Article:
Even as I use and appreciate the technology embraced by younger generations, I mourn the passing of my world.
Icons from my past are slipping away. Soon future generations, reading with idle curiosity about my era, will gasp with disbelief and ask one another, “How did people manage to live like that?”
For a school assignment in eighth grade, I asked my grandmother to tell me about life in the olden days. I forgot her words as soon as I wrote my paper, but I still remember her touch as she smoothed my bangs away from my eyes and the wistful expression on her face as she responded.
At the time, I thought speaking of her youth saddened her because she was old with gnarled hands and shadowed vision.
Now, as I near the age she was then, I believe the expression on her face was one of longing for the scents, sights, people, and pastimes of the days I regarded as nothing more than a school assignment about ancient customs.
I’m beginning to understand how my ancestors felt as new advances altered their world: as they realized that the lives they led would gradually become inconceivable to the young.
I wouldn’t want to do without modern conveniences — telephones that don’t anchor me to the radius of a 5-foot cord, food processors that mince an onion in seconds, automatic garage doors that welcome me home — but I also notice the disappearance of many things that gave me pleasure: vegetable gardens dotting every backyard, the unobtrusive click and whir of hand-propelled lawn mowers, the smell of baking bread wafting from open windows.
I like my e-reader: it can be read in the dark, never loses my place, and holds more novels than I need when I travel. But, I don’t connect with it personally the way I do with books.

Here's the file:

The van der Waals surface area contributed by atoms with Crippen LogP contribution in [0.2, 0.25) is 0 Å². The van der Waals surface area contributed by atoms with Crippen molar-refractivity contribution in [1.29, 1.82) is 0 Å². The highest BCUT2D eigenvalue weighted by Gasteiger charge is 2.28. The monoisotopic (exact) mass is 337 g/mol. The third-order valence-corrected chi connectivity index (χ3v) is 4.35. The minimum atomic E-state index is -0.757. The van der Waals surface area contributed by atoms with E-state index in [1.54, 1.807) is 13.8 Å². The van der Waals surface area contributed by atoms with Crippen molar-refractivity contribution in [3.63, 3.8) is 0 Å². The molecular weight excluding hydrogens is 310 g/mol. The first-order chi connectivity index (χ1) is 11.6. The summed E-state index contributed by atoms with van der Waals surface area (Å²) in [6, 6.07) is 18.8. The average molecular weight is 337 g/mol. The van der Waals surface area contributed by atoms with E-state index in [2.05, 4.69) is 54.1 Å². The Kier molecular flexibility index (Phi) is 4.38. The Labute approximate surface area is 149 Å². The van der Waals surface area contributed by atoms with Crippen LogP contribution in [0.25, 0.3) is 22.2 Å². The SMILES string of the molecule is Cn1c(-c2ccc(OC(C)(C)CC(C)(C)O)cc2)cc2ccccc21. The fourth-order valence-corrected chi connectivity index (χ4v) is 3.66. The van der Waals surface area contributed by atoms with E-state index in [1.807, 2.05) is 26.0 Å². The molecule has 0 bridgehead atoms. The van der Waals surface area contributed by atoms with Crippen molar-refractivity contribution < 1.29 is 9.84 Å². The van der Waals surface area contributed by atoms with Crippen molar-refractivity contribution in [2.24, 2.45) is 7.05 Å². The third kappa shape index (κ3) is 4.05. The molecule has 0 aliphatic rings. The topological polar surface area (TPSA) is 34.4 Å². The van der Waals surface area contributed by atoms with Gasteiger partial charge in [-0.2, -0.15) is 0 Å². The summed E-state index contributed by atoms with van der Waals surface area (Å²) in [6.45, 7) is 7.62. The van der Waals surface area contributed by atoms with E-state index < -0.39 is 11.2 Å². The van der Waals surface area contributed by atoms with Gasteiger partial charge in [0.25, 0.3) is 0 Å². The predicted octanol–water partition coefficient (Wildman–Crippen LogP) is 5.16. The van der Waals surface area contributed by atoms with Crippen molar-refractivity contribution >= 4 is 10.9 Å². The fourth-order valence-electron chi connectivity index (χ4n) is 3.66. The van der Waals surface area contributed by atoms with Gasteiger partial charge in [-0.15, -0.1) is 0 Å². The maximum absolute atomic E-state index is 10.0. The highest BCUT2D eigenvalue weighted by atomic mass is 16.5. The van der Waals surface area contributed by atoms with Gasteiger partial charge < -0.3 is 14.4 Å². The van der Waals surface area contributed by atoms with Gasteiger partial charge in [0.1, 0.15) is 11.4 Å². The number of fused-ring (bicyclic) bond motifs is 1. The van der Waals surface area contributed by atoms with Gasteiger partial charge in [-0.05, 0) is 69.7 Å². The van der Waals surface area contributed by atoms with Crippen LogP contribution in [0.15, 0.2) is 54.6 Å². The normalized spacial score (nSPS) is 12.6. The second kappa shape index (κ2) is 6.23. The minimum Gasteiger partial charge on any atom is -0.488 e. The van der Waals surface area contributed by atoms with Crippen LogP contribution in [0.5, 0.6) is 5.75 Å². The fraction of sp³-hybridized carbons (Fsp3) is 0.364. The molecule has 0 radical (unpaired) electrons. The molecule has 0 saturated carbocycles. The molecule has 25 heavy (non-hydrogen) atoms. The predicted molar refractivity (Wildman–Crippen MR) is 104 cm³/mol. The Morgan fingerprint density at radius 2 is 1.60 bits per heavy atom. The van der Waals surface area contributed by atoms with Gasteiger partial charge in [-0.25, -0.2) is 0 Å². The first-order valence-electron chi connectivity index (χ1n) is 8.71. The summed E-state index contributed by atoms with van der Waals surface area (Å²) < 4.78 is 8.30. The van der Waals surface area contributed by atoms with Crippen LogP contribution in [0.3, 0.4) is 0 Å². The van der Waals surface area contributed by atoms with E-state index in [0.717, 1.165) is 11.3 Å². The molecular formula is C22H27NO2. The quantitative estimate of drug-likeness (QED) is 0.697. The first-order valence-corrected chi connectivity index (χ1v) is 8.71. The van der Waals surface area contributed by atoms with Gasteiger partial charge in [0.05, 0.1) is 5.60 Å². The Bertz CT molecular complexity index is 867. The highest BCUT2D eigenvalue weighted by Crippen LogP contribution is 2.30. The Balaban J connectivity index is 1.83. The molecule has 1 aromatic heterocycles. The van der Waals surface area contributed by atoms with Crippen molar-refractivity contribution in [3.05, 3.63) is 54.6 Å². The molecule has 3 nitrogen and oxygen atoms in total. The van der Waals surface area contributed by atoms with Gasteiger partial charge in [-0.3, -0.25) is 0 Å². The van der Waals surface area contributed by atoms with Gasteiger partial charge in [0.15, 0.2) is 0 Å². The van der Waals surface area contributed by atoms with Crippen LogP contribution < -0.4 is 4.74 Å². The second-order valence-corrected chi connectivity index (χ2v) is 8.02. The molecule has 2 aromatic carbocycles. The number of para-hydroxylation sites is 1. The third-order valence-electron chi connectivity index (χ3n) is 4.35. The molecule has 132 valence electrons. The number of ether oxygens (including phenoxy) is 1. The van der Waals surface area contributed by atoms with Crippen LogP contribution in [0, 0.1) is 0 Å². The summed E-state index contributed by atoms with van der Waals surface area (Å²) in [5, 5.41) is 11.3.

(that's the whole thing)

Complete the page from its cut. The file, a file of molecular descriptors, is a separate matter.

My childhood copy of "Little Women" still falls open to my favorite parts. Bookmarking pages on an e-reader will never be as meaningful.
It’s impossible for me to sense previous readers without the clues provided by paper pages: coffee stains, penciled notations, watermarks like the trace of a tear.
An e-reader isolates me from the community of others who enjoyed a book.
When I finish a novel that has captivated me, I ease my return to reality by sitting quietly in the book’s world for a few minutes, holding the volume, smoothing my hand across its cover, saying goodbye to its characters.
Thoughtfully caressing an iPad seems odd.
Libraries, too, are becoming less familiar.
A few years ago, Joel and I visited the new medical school in Denver where Dr. Thomas Told, formerly of Craig, is employed. While touring the facility, we stopped by the library, a small room housing chairs and tables for laptop use and a portable bookrack with approximately 20 reference books. Nothing else.
Dr. Told noticed my confusion — “This is a library?” — and explained that students access all their textbooks and supplementary materials online.
In the future, public school and community libraries will also become less familiar.
Most have already lost two longtime fixtures: unabridged dictionaries on sturdy wooden pedestals where generations of young people supplemented their knowledge of human reproduction, and the card catalogues that gave neophyte scholars an air of public sophistication as they slid open an endless drawer and leafed through its cards.
Somehow tapping away on a computer doesn’t seem as scholarly as poring over a reference book or thumbing through the card catalogue.
I remembered looking at my classroom library years ago and smiling at children clustered around a book, enraptured by its illustrations and text.
Recently, I saw my three grandchildren grouped around a computer with the same concentration and enjoyment, but the sight didn’t tug at my heart.
They were probably killing Angry Birds.
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